“We're still working on the process”said Teljeur.

“The process should have started with… a proper planning document” said Knowles.

The councillor said he wasn't for oragainst the proposal but that he didn't have enough information.

“If something sounds too good to betrue it probably is” said Knowles.

Siebert said he too was looking formore information specifically whether or not council wanted hisproposal.

“I'm in the same boat I need to beconvinced council wants festivals” he said. “John said this townneeds tourism it needs entertainment it needs business.”

Roberts said councillors were justlooking for safeguards to avoid getting phone calls from people downthe road.

“It’s not that I’m against theidea I’m just going at this in baby steps” she said.

Teljeur said what he and Siebert werelooking for at this time was an indication if councillors were goingto take steps forward.

Fearrey said he appreciated thecomments from council but that nothing is going to please everybody.

“If we do nothing … and go throughthe same thing as Armatec and turn it down because of the NIMBYsyndrome … that’s not fair to this proposal either” said thereeve.

In referencing Armatec Fearrey wasreferring to a proposal that was made for a property near Harcourtwhere a business named Armatec Survivability wanted to engage inmilitary testing. The proposal was denied a rezoning requestfollowing a public process.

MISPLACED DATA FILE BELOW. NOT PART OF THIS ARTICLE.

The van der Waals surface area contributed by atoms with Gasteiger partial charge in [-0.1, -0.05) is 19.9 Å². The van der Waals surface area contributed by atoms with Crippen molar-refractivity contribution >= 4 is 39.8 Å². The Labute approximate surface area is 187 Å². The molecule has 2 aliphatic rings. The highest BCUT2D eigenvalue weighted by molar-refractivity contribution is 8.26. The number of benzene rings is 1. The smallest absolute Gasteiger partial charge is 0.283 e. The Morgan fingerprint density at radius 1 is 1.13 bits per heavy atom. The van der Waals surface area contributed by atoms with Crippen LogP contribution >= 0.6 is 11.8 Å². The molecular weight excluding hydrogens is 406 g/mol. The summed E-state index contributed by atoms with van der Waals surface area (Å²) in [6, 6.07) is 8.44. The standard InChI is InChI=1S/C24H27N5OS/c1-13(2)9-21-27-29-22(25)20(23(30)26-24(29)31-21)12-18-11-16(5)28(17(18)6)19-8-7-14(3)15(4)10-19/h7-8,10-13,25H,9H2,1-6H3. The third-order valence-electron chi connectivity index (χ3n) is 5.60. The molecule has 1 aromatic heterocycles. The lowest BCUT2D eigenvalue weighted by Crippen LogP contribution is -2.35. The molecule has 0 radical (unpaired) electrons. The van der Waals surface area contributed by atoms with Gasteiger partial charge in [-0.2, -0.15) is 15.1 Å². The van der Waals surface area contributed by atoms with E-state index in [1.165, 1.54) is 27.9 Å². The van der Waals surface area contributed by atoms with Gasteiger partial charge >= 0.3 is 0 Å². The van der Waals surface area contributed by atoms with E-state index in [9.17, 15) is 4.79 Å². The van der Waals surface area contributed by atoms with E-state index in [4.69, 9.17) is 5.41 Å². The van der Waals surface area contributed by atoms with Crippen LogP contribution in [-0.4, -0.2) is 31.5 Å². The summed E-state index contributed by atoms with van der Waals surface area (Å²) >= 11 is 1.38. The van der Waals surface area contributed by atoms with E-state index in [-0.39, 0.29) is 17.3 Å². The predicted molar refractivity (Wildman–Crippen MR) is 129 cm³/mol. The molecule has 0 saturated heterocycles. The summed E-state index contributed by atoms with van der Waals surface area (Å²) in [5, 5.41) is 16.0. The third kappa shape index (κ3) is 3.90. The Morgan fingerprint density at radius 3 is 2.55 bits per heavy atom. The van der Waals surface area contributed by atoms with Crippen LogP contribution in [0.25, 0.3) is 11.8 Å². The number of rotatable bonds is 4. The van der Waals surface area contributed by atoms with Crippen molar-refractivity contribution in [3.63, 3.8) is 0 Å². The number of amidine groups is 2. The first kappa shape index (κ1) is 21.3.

“We have meeting after meeting abouttrying to create economic development for us not to get all thedetails and make sure we’re making the right decision for thiscommunity is not serving the taxpayers of Dysart. Otherwise you mightas well put a fence up there and say we’re out of business.”

Fearrey said what council needed was anapplication for rezoning with approvals in place from MTO.

Martinsaid a rezoning amendment with comments from the MTO is what isrequired for the project to move forward and is no different thanwhat was required of Abbey Gardens a tourism initiative also onHighway 118.

If a rezoning application is broughtforward the proposal will go through a process that is open tocomments from the public similarly to what was required of Armatec.